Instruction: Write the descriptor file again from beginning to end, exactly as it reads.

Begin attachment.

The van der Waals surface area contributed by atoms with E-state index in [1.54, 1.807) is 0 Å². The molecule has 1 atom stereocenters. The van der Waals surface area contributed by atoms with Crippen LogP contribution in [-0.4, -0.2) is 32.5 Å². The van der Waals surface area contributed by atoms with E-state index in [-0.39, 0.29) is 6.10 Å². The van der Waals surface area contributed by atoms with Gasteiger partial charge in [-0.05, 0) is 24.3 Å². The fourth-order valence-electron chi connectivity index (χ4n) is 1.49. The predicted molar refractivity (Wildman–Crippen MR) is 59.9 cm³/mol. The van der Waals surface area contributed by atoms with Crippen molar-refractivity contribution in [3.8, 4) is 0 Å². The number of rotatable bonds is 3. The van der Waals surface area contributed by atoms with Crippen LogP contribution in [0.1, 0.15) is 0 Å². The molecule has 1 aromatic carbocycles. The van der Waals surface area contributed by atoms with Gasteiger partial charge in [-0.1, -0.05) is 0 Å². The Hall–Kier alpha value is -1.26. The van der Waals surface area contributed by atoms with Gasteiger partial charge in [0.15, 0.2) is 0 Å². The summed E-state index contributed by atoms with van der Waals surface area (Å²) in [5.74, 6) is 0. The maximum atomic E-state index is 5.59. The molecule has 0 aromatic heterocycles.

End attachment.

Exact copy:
The van der Waals surface area contributed by atoms with E-state index in [1.54, 1.807) is 0 Å². The molecule has 1 atom stereocenters. The van der Waals surface area contributed by atoms with Crippen LogP contribution in [-0.4, -0.2) is 32.5 Å². The van der Waals surface area contributed by atoms with E-state index in [-0.39, 0.29) is 6.10 Å². The van der Waals surface area contributed by atoms with Gasteiger partial charge in [-0.05, 0) is 24.3 Å². The fourth-order valence-electron chi connectivity index (χ4n) is 1.49. The predicted molar refractivity (Wildman–Crippen MR) is 59.9 cm³/mol. The van der Waals surface area contributed by atoms with Crippen molar-refractivity contribution in [3.8, 4) is 0 Å². The number of rotatable bonds is 3. The van der Waals surface area contributed by atoms with Crippen LogP contribution in [0.1, 0.15) is 0 Å². The molecule has 1 aromatic carbocycles. The van der Waals surface area contributed by atoms with Gasteiger partial charge in [-0.1, -0.05) is 0 Å². The Hall–Kier alpha value is -1.26. The van der Waals surface area contributed by atoms with Gasteiger partial charge in [0.15, 0.2) is 0 Å². The summed E-state index contributed by atoms with van der Waals surface area (Å²) in [5.74, 6) is 0. The maximum atomic E-state index is 5.59. The molecule has 0 aromatic heterocycles.